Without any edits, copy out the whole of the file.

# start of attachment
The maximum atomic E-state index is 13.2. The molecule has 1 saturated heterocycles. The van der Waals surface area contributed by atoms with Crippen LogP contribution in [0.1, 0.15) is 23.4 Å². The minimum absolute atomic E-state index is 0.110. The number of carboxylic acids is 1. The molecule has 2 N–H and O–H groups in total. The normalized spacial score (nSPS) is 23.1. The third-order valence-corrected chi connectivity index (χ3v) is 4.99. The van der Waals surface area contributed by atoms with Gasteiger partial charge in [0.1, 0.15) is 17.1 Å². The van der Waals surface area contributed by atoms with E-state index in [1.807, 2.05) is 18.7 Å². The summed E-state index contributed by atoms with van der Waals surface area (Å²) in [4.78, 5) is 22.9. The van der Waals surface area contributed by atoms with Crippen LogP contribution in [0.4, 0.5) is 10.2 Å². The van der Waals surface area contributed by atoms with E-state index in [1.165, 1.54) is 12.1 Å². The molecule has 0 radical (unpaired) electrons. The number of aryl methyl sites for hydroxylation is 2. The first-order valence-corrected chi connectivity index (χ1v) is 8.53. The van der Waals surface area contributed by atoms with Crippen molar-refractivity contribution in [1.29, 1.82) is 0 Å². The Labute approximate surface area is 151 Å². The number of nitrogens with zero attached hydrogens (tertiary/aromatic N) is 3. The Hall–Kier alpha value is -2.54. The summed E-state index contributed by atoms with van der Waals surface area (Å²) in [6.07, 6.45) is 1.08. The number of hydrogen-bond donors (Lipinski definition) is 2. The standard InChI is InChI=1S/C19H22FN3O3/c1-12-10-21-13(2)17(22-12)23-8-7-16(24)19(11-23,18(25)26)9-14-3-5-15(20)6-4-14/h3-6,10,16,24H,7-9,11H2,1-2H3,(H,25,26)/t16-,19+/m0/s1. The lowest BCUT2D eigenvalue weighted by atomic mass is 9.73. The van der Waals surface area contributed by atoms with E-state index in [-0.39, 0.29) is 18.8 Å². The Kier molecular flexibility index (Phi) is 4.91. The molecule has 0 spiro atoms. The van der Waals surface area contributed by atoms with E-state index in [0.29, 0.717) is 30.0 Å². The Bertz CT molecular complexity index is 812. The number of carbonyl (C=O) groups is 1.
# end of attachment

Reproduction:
The maximum atomic E-state index is 13.2. The molecule has 1 saturated heterocycles. The van der Waals surface area contributed by atoms with Crippen LogP contribution in [0.1, 0.15) is 23.4 Å². The minimum absolute atomic E-state index is 0.110. The number of carboxylic acids is 1. The molecule has 2 N–H and O–H groups in total. The normalized spacial score (nSPS) is 23.1. The third-order valence-corrected chi connectivity index (χ3v) is 4.99. The van der Waals surface area contributed by atoms with Gasteiger partial charge in [0.1, 0.15) is 17.1 Å². The van der Waals surface area contributed by atoms with E-state index in [1.807, 2.05) is 18.7 Å². The summed E-state index contributed by atoms with van der Waals surface area (Å²) in [4.78, 5) is 22.9. The van der Waals surface area contributed by atoms with Crippen LogP contribution in [0.4, 0.5) is 10.2 Å². The van der Waals surface area contributed by atoms with E-state index in [1.165, 1.54) is 12.1 Å². The molecule has 0 radical (unpaired) electrons. The number of aryl methyl sites for hydroxylation is 2. The first-order valence-corrected chi connectivity index (χ1v) is 8.53. The van der Waals surface area contributed by atoms with Crippen molar-refractivity contribution in [1.29, 1.82) is 0 Å². The Labute approximate surface area is 151 Å². The number of nitrogens with zero attached hydrogens (tertiary/aromatic N) is 3. The Hall–Kier alpha value is -2.54. The summed E-state index contributed by atoms with van der Waals surface area (Å²) in [6.07, 6.45) is 1.08. The number of hydrogen-bond donors (Lipinski definition) is 2. The standard InChI is InChI=1S/C19H22FN3O3/c1-12-10-21-13(2)17(22-12)23-8-7-16(24)19(11-23,18(25)26)9-14-3-5-15(20)6-4-14/h3-6,10,16,24H,7-9,11H2,1-2H3,(H,25,26)/t16-,19+/m0/s1. The lowest BCUT2D eigenvalue weighted by atomic mass is 9.73. The van der Waals surface area contributed by atoms with E-state index in [-0.39, 0.29) is 18.8 Å². The Kier molecular flexibility index (Phi) is 4.91. The molecule has 0 spiro atoms. The van der Waals surface area contributed by atoms with E-state index in [0.29, 0.717) is 30.0 Å². The Bertz CT molecular complexity index is 812. The number of carbonyl (C=O) groups is 1.